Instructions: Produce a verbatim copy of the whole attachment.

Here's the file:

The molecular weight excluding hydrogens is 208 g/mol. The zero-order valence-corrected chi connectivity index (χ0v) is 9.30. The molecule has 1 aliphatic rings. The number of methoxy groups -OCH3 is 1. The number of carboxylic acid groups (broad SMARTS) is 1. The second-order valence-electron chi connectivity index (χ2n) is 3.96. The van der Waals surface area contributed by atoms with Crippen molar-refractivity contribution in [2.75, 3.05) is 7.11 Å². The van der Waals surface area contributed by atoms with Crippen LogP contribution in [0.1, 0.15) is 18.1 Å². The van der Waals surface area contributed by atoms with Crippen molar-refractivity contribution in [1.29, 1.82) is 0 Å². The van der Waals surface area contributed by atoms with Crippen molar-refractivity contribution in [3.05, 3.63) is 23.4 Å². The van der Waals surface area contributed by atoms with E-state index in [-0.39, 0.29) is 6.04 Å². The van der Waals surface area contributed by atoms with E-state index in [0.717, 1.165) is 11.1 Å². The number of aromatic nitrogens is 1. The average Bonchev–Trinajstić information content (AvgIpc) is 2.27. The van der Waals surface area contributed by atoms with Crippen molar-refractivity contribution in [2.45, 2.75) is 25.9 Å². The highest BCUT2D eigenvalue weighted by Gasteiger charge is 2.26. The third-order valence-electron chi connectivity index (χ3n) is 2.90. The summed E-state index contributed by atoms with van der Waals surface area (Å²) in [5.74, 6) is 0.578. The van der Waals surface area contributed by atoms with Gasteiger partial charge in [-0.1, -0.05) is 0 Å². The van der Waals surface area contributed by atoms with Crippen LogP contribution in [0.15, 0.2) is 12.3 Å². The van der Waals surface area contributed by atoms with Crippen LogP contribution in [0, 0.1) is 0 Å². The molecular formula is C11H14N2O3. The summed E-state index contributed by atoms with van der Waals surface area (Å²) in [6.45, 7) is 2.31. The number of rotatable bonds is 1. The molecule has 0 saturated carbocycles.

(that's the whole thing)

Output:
The molecular weight excluding hydrogens is 208 g/mol. The zero-order valence-corrected chi connectivity index (χ0v) is 9.30. The molecule has 1 aliphatic rings. The number of methoxy groups -OCH3 is 1. The number of carboxylic acid groups (broad SMARTS) is 1. The second-order valence-electron chi connectivity index (χ2n) is 3.96. The van der Waals surface area contributed by atoms with Crippen molar-refractivity contribution in [2.75, 3.05) is 7.11 Å². The van der Waals surface area contributed by atoms with Crippen LogP contribution in [0.1, 0.15) is 18.1 Å². The van der Waals surface area contributed by atoms with Crippen molar-refractivity contribution in [1.29, 1.82) is 0 Å². The van der Waals surface area contributed by atoms with Crippen molar-refractivity contribution in [3.05, 3.63) is 23.4 Å². The van der Waals surface area contributed by atoms with E-state index in [-0.39, 0.29) is 6.04 Å². The van der Waals surface area contributed by atoms with E-state index in [0.717, 1.165) is 11.1 Å². The number of aromatic nitrogens is 1. The average Bonchev–Trinajstić information content (AvgIpc) is 2.27. The van der Waals surface area contributed by atoms with Crippen molar-refractivity contribution in [2.45, 2.75) is 25.9 Å². The highest BCUT2D eigenvalue weighted by Gasteiger charge is 2.26. The third-order valence-electron chi connectivity index (χ3n) is 2.90. The summed E-state index contributed by atoms with van der Waals surface area (Å²) in [5.74, 6) is 0.578. The van der Waals surface area contributed by atoms with Gasteiger partial charge in [-0.1, -0.05) is 0 Å². The van der Waals surface area contributed by atoms with Crippen LogP contribution in [0.15, 0.2) is 12.3 Å². The van der Waals surface area contributed by atoms with Crippen LogP contribution in [0, 0.1) is 0 Å². The molecular formula is C11H14N2O3. The summed E-state index contributed by atoms with van der Waals surface area (Å²) in [6.45, 7) is 2.31. The number of rotatable bonds is 1. The molecule has 0 saturated carbocycles.